One of the biggest downsides to the game (VII, that is), is that if you're not a Liege, Warlord or Prefect, you'll be spending a lot of time training and improving the city, until your Prefect asks you to aid him in battle. Most of the game's "roleplaying" elements consist of increasing a stat that seems to have no immediate effect, and visiting the people you need to suck up to in order to command troops. However, at higher levels of play, it can be an exciting game.

This thread is an all-purpose Romance of The Three Kingdoms discussion.

Zombiemambo on
JKKaAGp.png
«13

Posts

  • Typhus733Typhus733 Yip! Registered User regular
    edited February 2008
    I would kill for a RotTK MMO based around VIII or close to, I know it would be very hard to work correctly but damn could it be very, very satisfying if it did.

  • ZombiemamboZombiemambo Registered User regular
    edited February 2008
    Really? Nobody plays these games? They are really good (well VII is anyways), and the older ones are pretty inexpensive, if not hard to find.

    JKKaAGp.png
  • Steel AngelSteel Angel Registered User regular
    edited February 2008
    When I was young, like 8 or so, I got a RoTTK game for the NES. I was in no way prepared for that kind of game at that age, I think the person giving me that gift just thought it would be a good idea since I'm of Chinese descent. I still remember thinking I was doing okay only to have one of Cao Cao's generals show up with three armies of 200 men or more to my stacks of 30 or 50 and the reaming that followed.

    I never have been in a position to play one of the games now that I'm old enough to understand the things, but the series does have the distinction of being my first introduction to video game trauma.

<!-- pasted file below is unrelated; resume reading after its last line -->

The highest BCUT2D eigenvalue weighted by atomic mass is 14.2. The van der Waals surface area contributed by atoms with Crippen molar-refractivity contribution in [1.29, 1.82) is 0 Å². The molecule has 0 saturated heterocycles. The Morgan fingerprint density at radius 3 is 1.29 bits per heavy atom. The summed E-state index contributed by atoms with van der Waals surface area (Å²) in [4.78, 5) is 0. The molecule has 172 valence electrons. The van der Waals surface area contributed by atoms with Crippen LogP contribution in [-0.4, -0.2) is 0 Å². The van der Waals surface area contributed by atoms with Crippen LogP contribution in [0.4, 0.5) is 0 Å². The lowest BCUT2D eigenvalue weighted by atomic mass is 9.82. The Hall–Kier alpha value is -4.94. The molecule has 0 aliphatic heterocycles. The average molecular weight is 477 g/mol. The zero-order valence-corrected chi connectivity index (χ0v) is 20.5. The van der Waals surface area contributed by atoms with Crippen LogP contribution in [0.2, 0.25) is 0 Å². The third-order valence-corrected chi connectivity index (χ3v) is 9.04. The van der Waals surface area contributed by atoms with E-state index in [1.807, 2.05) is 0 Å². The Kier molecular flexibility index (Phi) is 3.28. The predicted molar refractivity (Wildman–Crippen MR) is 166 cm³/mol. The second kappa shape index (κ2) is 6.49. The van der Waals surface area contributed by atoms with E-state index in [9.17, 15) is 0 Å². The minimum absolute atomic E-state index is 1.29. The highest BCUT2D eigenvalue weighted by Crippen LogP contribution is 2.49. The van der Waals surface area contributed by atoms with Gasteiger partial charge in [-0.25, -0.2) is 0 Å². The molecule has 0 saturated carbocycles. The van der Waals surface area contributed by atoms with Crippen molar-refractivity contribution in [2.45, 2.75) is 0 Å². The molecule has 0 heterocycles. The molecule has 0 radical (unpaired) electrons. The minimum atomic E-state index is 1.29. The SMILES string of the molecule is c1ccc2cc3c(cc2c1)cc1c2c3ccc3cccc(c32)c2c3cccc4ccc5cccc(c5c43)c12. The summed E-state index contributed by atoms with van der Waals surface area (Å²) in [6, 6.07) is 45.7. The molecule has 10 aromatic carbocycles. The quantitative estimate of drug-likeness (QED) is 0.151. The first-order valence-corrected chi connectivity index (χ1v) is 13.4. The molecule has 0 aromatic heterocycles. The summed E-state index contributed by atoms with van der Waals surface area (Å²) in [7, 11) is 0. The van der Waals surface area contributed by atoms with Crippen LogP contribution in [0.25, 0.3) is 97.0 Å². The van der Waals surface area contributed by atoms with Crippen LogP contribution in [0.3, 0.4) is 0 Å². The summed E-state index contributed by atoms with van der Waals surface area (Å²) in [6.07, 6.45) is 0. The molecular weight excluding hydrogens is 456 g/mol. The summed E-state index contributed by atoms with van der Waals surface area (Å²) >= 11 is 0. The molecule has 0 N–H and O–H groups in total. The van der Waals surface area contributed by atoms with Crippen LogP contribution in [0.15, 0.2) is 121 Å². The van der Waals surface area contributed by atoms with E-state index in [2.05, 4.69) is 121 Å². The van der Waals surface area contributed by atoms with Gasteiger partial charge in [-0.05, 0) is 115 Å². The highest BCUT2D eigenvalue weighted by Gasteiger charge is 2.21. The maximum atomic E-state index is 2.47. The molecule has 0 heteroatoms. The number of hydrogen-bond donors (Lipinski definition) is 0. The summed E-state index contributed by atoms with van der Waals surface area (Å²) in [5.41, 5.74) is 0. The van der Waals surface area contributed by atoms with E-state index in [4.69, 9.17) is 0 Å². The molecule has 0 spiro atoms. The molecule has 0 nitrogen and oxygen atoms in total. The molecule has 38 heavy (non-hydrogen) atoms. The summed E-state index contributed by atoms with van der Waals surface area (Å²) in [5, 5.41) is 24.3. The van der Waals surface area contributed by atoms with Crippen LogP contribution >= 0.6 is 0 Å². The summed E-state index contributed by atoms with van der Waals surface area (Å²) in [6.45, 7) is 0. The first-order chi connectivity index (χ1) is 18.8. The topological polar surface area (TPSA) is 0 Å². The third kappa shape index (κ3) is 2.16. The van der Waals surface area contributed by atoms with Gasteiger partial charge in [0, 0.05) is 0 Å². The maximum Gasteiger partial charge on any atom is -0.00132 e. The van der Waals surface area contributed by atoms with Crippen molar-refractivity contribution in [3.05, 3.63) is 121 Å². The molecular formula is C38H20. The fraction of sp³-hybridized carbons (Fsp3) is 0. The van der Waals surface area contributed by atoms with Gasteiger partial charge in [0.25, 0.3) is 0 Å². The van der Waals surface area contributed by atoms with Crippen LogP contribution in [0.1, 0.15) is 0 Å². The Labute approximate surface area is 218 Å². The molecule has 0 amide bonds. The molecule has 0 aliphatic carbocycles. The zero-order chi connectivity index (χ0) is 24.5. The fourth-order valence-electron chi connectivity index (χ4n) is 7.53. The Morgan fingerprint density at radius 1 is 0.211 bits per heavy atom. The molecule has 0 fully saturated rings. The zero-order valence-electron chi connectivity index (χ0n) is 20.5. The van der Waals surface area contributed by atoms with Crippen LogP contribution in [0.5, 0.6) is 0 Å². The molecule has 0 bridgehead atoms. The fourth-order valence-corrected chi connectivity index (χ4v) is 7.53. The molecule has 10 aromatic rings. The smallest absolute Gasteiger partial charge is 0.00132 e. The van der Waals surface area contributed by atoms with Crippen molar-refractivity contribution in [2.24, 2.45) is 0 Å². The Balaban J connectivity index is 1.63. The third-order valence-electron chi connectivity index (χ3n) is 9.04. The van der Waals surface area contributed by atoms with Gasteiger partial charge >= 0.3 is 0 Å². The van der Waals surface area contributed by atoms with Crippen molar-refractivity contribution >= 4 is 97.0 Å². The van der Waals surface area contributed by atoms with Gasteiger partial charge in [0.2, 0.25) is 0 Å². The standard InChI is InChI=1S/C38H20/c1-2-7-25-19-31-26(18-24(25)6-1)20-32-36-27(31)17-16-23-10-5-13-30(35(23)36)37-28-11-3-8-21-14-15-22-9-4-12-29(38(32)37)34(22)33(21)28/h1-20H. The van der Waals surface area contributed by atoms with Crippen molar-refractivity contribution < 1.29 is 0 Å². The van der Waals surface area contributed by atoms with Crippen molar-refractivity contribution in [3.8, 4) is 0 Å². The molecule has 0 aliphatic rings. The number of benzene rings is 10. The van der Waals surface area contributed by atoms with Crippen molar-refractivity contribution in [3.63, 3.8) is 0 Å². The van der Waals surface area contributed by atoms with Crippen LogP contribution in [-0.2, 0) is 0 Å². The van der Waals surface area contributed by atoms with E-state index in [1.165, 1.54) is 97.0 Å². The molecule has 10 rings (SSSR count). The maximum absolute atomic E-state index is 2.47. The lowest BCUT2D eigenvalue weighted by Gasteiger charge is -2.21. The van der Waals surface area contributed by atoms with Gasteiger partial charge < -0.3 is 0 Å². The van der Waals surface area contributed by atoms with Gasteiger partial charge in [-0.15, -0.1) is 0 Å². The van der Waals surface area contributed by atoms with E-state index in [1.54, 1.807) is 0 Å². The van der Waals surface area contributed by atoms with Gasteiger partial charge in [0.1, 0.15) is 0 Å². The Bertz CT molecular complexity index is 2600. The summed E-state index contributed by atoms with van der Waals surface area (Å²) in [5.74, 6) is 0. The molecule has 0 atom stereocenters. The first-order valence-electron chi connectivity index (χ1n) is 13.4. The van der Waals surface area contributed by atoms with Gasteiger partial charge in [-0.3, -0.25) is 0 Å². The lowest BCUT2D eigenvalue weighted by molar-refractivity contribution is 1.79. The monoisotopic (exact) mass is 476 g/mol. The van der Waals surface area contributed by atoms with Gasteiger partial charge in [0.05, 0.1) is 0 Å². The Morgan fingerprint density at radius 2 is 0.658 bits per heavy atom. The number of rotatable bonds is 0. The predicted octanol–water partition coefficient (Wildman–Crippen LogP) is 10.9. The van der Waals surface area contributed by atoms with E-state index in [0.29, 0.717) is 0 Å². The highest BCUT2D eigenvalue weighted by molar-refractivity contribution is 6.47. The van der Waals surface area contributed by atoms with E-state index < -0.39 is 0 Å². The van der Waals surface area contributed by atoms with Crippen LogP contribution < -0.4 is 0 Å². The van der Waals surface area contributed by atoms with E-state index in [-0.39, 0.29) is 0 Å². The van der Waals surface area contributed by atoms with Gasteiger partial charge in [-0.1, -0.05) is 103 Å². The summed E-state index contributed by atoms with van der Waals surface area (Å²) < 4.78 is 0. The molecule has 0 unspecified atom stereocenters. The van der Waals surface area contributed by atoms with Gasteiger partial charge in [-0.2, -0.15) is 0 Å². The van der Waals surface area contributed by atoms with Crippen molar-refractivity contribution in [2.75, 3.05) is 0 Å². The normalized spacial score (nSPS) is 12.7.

Big Dookie wrote: »
    I found that tilting it doesn't work very well, and once I started jerking it, I got much better results.

    Steam Profile
    3DS: 3454-0268-5595 Battle.net: SteelAngel#1772
  • FrosteeyFrosteey 1521-2945-8940Registered User regular
    edited February 2008
    10 was pretty exciting...really builds on some of the 7&8 mechanics. Doesn't seem quite as repetitive when you're just an officer. And it finally makes sieging come into play more than once every three playthroughs.

    I never did pick up 9. I should probably do that sometime.

    frosteey.gif
  • mcdermottmcdermott Registered User regular
    edited February 2008
    When I was young, like 8 or so, I got a RoTTK game for the NES. I was in no way prepared for that kind of game at that age, I think the person giving me that gift just thought it would be a good idea since I'm of Chinese descent. I still remember thinking I was doing okay only to have one of Cao Cao's generals show up with three armies of 200 men or more to my stacks of 30 or 50 and the reaming that followed.

    I never have been in a position to play one of the games now that I'm old enough to understand the things, but the series does have the distinction of being my first introduction to video game trauma.

    Never had Romance for the NES, but I did have some all-night sessions of Ghengis Khan (another similar game by Koei) on the NES...damn, I loved those games. I'm in the opposite boat of the OP, in that I played most of the old ones on the NES/SNES/Genesis but haven't played any of the newer ones on the Playstation or beyond.

    Spoiler:
  • Unco-ordinatedUnco-ordinated Registered User regular
    edited February 2008
    I've got RTKVIII for the PS2 (the only RTK game to ever make it here) and while it's good, it's pretty limited compared to the later installments. The AI is absolute garbage, especially the allied AI.

    RTKX is the best one I've played, but it was the Japanese PC version with a pretty limited english patch. Despite not understanding a lot of what everyone was saying, I freaking loved it.